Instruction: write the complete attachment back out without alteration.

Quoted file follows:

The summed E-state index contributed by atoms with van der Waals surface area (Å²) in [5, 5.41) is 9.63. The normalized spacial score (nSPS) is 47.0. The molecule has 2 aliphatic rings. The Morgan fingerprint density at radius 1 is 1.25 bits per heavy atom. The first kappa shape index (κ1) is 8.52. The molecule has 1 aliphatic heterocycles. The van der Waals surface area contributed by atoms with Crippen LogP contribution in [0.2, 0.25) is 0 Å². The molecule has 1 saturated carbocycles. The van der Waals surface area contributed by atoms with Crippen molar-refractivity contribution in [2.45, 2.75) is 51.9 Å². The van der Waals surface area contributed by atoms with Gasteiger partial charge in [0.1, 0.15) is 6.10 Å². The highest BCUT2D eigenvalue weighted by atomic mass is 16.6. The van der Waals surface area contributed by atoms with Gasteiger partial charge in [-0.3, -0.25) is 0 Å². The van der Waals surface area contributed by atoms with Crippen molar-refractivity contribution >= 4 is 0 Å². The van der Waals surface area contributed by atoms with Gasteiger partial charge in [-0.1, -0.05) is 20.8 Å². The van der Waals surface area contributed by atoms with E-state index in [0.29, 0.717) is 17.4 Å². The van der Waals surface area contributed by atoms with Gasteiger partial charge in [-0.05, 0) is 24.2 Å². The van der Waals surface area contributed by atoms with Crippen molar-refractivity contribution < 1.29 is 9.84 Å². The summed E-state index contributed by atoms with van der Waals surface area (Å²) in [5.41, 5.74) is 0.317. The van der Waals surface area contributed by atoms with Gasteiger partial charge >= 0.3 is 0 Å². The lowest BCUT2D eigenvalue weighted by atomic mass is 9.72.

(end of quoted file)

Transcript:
The summed E-state index contributed by atoms with van der Waals surface area (Å²) in [5, 5.41) is 9.63. The normalized spacial score (nSPS) is 47.0. The molecule has 2 aliphatic rings. The Morgan fingerprint density at radius 1 is 1.25 bits per heavy atom. The first kappa shape index (κ1) is 8.52. The molecule has 1 aliphatic heterocycles. The van der Waals surface area contributed by atoms with Crippen LogP contribution in [0.2, 0.25) is 0 Å². The molecule has 1 saturated carbocycles. The van der Waals surface area contributed by atoms with Crippen molar-refractivity contribution in [2.45, 2.75) is 51.9 Å². The van der Waals surface area contributed by atoms with Gasteiger partial charge in [0.1, 0.15) is 6.10 Å². The highest BCUT2D eigenvalue weighted by atomic mass is 16.6. The van der Waals surface area contributed by atoms with Gasteiger partial charge in [-0.3, -0.25) is 0 Å². The van der Waals surface area contributed by atoms with Crippen molar-refractivity contribution >= 4 is 0 Å². The van der Waals surface area contributed by atoms with Gasteiger partial charge in [-0.1, -0.05) is 20.8 Å². The van der Waals surface area contributed by atoms with E-state index in [0.29, 0.717) is 17.4 Å². The van der Waals surface area contributed by atoms with Gasteiger partial charge in [-0.05, 0) is 24.2 Å². The van der Waals surface area contributed by atoms with Crippen molar-refractivity contribution < 1.29 is 9.84 Å². The summed E-state index contributed by atoms with van der Waals surface area (Å²) in [5.41, 5.74) is 0.317. The van der Waals surface area contributed by atoms with Gasteiger partial charge >= 0.3 is 0 Å². The lowest BCUT2D eigenvalue weighted by atomic mass is 9.72.